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By Larry Mogelonsky, MBA, P. Eng. (www.lma.ca)

“You have chosen…wisely,” is what the immortal knight says to Indiana Jones after he drinks from the Holy Grail – an unsuspecting wooden cup hidden among a swath of poisonous chalices and jeweled goblets.

I’m reminded of this scene at the climax of The Last Crusade whenever I have to make a decision as to how best to pair a chosen wine with its appropriately suitable glassware. Not that it is a blatant faux pas to mismatch wine and glass (at least not in my circle of friends), but proper etiquette should be followed wherever possible. Not only do shape and size affect aroma and flavor via a series of complex molecular interactions, but they offer a strong visual demarcation to augment the overall drinking experience.

Types-of-Wine-Glasses-ChartThe fact remains that any beverage – whether wine, spirit, hot, cold, caffeinated or none of the above – is influenced the shape and size of its containing glass, jar, mug, bottle, jug, flagon, stein or any other manner of cup. Not just in terms of aromatic appreciation, but also in perceived consumer value. As it is now 2017, while you are contemplating how to bring new life to your beverage offerings, you might also want to consider the objects by which you are presenting said liquids to guests. Let’s narrow our focus to only wine to help substantiate why this is an important consideration.

Using this diagram from Wine Folly as a companion guide, it’s readily apparent that there are quite a few more types of glasses than you might have stocked at your restaurant. You might only carry white and red glasses (and flutes for champagne), in which case it would serve you well to source perhaps one or two more types so that differential wine orders are given a palpably different treatment.

Think of it as the wine’s garnish. Imagine a couple dining out, one orders a zinfandel while the other gets a cabernet sauvignon. If you present both in the same glassware, there will be little insofar as visible demarcation as both varietals’ purple-red colorations are practically indistinguishable to the layperson. Now pour the zinfandel in standard red and the cabernet sauvignon in a large Bordeaux wine glass – a drastically augmented and more complex drinking experience for both patrons. These effects would be even more pronounced for, say, a guest with a gewürztraminer in an Alsace glass sitting opposite someone with white wine in a wide Chardonnay glass.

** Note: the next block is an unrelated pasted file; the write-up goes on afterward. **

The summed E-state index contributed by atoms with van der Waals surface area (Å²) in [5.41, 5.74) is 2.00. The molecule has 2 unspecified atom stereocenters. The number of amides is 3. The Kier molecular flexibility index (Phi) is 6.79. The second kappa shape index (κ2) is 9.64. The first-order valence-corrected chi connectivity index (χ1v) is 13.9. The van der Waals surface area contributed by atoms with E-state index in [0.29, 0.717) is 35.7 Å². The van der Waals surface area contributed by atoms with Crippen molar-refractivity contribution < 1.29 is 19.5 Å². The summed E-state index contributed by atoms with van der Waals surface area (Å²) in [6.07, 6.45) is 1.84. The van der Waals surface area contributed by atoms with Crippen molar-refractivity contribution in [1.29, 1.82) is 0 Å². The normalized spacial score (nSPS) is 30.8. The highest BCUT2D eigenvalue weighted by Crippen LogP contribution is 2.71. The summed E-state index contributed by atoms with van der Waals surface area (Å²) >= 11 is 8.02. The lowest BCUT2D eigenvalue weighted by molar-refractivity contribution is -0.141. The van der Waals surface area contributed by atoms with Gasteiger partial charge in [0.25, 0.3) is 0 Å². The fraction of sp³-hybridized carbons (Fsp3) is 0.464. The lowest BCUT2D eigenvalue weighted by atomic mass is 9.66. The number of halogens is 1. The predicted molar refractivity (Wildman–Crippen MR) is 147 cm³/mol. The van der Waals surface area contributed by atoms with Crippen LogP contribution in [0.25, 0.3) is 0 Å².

As you might also tell from the above diagram, it’s easy to go overboard to the point where you are confusing your servers. Expand as you see fit; the main takeaway here is that when it comes to wine, beer, cocktails, coffee, tea or even milkshakes, we drink with our eyes as much as we do our mouths. Presentation matters; it influences perceived value as well as what you can charge.

Lastly, there has been a recent change towards the more casual ‘tumbler’ style of glasses. These are appropriate as a bistro-style affair and you might wish to consider them for after hours or on a more informal setting. But they should not be utilized for fine dining or with expensive wine.


This article may not be reproduced without the expressed permission of the author.

Editor’s note: To discuss business challenges or to discuss speaking engagements please contact Larry directly.

About Larry Mogelonsky

One of the world’s most published writers in hospitality, Larry Mogelonsky is the owner of Hotel Mogel Consulting Limited and the founder of LMA Communications Inc., an award-winning marketing agency based in Toronto. His experience encompasses hotel properties around the world, both branded and independent, and ranging from luxury and boutique to select-service. Larry also sits on several boards for companies focused on hotel technology. His work includes four books, “Are You an Ostrich or a Llama?” (2012), “Llamas Rule” (2013), “Hotel Llama” (2015) and “The Llama is Inn” (2017). You can reach Larry at larry@hotelmogel.com to discuss hotel business challenges, to inquire about his consulting services or to book speaking engagements.

Contact: Larry Mogelonsky

larry@hotelmogel.com

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